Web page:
Energy crisis that is’strangled by red tape,’ bid to start UK power stations

Two mothballed power plants’ backers have accused the Government of preventing them from being restarted. This could, it is claimed, cut energy prices by more than £2bn this winter.

Tonight, a row broke out after Severn Power station (South Wales) and Sutton Bridge (Lincolnshire) failed to secure official support to reopen within weeks despite financial backing by a Texas billionaire.

Ministers were told by their directors that the two gas-fired plants would reduce the cost of living and bring down the record-high house energy bills. They claim that the government is “strangling” the market by imposing red tape. However, their power stations will help prevent blackouts and emit less carbon than active gas or coal-fired plants.

Whitehall sources retorted that there was nothing to stop the plants from competing in the electricity market and that striking a special agreement with them could encourage other generators “to try to hold the Government over the barrel”.

This row is occurring amid a global shortage of gas supplies, which has driven wholesale gas and electricity prices to record levels. This placed pressure on households and businesses and led to the collapse of more than 20 retail energy suppliers. The current power price is above £200 per megawatt-hour, which is four times the average.

Calon Energy, the former owners of both power stations, went into administration in August 2020. The plants were able to get financial backing from Beal Bank in March, which was founded by Andrew Beal (a billionaire in Texas) to enable them to restart operations.

The power stations went into administration and lost their capacity market contracts. Under these contracts, generators are paid to be available as an insurance policy against blackouts. They were also barred from being eligible for March’s auction.

On October 21, BEIS officials met with the directors. They stated that they were ready for the plants to be fired up within weeks but were told it was too late. Contracts are awarded according to a set timeframe.

Directors pressed National Grid and BEIS for “a solution that would underpin minimum levels of stable returns for the plants” and then said that officials’ “failure in engaging” had forced them to stop their plans to resume.

According to a source close to the discussion, “The whole thing was a complete s—show.”

This country is currently facing the most severe energy crisis in decades. These plants could reduce prices and keep the lights on in winter. The market is being stifled by red tape, and firms are being shut out.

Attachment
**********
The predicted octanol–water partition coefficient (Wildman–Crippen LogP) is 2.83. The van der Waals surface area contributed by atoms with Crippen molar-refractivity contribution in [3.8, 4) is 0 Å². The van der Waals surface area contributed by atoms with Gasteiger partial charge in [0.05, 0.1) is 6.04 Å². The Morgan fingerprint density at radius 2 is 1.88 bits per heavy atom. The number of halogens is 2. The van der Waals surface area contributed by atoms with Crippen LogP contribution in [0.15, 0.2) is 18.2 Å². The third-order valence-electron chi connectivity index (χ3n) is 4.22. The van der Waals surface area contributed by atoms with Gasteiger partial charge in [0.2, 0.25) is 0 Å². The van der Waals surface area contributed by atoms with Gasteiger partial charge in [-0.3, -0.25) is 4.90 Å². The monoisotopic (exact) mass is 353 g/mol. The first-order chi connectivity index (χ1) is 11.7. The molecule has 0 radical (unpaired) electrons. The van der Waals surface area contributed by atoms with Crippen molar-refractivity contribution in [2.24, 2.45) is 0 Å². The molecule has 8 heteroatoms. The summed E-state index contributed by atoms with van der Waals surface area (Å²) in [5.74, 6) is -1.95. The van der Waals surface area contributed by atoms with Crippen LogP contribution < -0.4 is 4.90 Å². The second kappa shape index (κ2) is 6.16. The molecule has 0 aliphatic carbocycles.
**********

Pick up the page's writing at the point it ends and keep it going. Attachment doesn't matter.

These poorly-designed rules will ultimately cost energy customers.

Despite more wind and solar power being brought online, gas-fired power stations will still be the biggest single source of power in the UK.

National Grid ESO balances electricity demand and supply in October. This aid shows that Britain is at greater risk this winter due to the limited availability of electricity.

It forecasted a capacity margin, or the buffer of electricity supply, of 6.6pc. This is the lowest level since 2016.

Backers of the dormant power plants argue that they could be restarted to provide additional electricity to meet rising demand.

They also claim that they can cool prices by dampening the scarcity effect, where suppliers capitalize on demand by raising their prices.

They also believe that the plant’s size could mean that Severn, in particular, could set prices on the market rather than less efficient alternatives.

Director argues that this effect could help to shave £2.1bn wholesale power prices in the first three months, which could lead to lower household costs. Whitehall sources claimed that they didn’t recognize this figure.

In a report to the directors, Cornwall Insight’s energy market analysts forecast that wholesale prices will average £209.99 per megawatt-hour in the first quarter of 2022, assuming stations are still on the market. This forecast is £10.35/MWh lower than the base forecast of £220.33/MWh without them.

Tom Edwards, Cornwall Insight’s senior modeller, stated: “If these plants were bought back, particularly Severn because it’s more productive, I believe the [wholesale] prices would drop.

“How much it falls will depend upon behaviour, wind speeds, weather conditions, and other factors.”

Cornwall projects total notional profits, also known as the spark spread, of £96.7m to the plants in the first quarter of 2022.

Directors also suggested that generators should have greater certainty about their revenues in the electricity markets and should face stiffer penalties for not meeting commitments.

Whitehall sources claimed that there was nothing stopping the owners from re-starting their plants outside the capacity market. They also stated that “if stations are as competitive and maintain their status, they could be allowed to enter the market without government support.”

Source added that a bespoke arrangement would weaken the legal and regulatory framework. We might expect future market participants not to enter the capacity market, but to wait until winter before trying to hold the Government hostage. This would undermine the entire process of ensuring supply security.

A BEIS spokesperson stated that they have enough capacity to meet winter demand. It is not necessary or appropriate for Government to make bespoke contracts for the return of Severn Bridge and Sutton Bridge, as well as any other generators to provide electricity capacity, this winter.

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